I see that the North Adams Public Library is hosting a free talk with garden editor and author Elizabeth Stell, on Tuesday evening (April 10, at 6:30).
The lecture is titled “Gardening Made Easy(ier)” – which as described sounds like it’s intended for garden burnouts (“Has your love of gardening fizzled out? Do you put off weeding because there’s just too much? … Come learn some garden tricks and time-savers. Liz Stell will help you create a strategy for how to get more fun and more flowers out of your yards and gardens.”) But we can all use easier ways to achieve our gardening goals, and such a topic can be used to cover just about anything in the garden. I’m always interested in books written with the input of local gardeners, and I think I’ll attend.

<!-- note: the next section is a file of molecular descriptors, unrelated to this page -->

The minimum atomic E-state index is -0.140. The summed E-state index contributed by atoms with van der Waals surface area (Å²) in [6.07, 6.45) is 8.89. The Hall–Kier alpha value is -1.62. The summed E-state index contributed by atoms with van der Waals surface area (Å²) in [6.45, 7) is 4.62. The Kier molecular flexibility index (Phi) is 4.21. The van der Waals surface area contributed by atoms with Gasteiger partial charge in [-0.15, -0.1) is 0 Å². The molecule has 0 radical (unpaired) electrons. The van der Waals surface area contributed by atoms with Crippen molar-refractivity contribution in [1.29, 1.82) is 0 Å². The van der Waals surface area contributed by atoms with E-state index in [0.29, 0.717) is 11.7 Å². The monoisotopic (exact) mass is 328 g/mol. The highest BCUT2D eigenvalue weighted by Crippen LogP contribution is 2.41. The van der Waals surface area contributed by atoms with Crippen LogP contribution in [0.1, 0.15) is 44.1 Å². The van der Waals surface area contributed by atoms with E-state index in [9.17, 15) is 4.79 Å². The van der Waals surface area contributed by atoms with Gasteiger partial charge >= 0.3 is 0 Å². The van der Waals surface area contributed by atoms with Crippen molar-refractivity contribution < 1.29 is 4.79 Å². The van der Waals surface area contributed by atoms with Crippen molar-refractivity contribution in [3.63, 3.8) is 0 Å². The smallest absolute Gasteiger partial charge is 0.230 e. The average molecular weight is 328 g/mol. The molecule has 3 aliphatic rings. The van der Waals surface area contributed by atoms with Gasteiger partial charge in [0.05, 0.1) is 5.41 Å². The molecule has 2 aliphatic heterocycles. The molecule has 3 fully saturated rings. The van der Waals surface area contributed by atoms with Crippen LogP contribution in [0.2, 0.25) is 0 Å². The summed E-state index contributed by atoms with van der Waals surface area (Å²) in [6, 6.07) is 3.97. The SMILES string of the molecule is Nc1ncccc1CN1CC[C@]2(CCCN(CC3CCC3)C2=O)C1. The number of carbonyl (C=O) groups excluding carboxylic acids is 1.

Ms. Stell is the author of Secrets to Great Soil (with our local Storey Publishing, 1998) and coauthor of Landscaping with Perennials (from the famously organic Rodale Press, 1995). She’s an organic gardener of food and flowers at her home in Lanesborough, has taught at
While doing the Amazon “Search Inside” on Secrets to Great Soil I found a neat experiment, which I think I can properly summarize as a fair use: Take a tablespoon of thoroughly dried soil. Add several drops of vinegar. If the soil fizzes, then pH is above 7.5 (alkaline). Take another tablespoon of dried soil and add water until it’s very moist. Add a pinch of baking soda. If the soil fizzes, then pH is below 5 (acid). (She does point out that you should get a more thorough test before working on your soil’s chemistry.)